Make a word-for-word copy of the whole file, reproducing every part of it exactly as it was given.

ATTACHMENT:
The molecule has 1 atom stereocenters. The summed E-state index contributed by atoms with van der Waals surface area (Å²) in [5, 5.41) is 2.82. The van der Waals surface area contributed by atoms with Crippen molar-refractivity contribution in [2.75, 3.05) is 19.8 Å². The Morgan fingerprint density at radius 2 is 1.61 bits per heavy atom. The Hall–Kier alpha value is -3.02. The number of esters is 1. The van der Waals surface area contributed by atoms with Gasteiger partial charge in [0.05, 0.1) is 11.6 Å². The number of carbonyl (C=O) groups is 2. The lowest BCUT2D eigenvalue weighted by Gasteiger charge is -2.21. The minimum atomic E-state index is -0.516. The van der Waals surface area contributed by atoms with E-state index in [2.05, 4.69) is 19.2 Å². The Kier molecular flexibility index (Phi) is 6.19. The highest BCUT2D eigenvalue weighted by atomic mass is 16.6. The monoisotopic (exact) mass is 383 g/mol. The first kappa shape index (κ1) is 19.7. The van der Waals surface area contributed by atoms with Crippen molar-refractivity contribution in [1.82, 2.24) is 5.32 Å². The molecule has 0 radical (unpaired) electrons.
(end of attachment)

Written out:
The molecule has 1 atom stereocenters. The summed E-state index contributed by atoms with van der Waals surface area (Å²) in [5, 5.41) is 2.82. The van der Waals surface area contributed by atoms with Crippen molar-refractivity contribution in [2.75, 3.05) is 19.8 Å². The Morgan fingerprint density at radius 2 is 1.61 bits per heavy atom. The Hall–Kier alpha value is -3.02. The number of esters is 1. The van der Waals surface area contributed by atoms with Gasteiger partial charge in [0.05, 0.1) is 11.6 Å². The number of carbonyl (C=O) groups is 2. The lowest BCUT2D eigenvalue weighted by Gasteiger charge is -2.21. The minimum atomic E-state index is -0.516. The van der Waals surface area contributed by atoms with E-state index in [2.05, 4.69) is 19.2 Å². The Kier molecular flexibility index (Phi) is 6.19. The highest BCUT2D eigenvalue weighted by atomic mass is 16.6. The monoisotopic (exact) mass is 383 g/mol. The first kappa shape index (κ1) is 19.7. The van der Waals surface area contributed by atoms with Crippen molar-refractivity contribution in [1.82, 2.24) is 5.32 Å². The molecule has 0 radical (unpaired) electrons.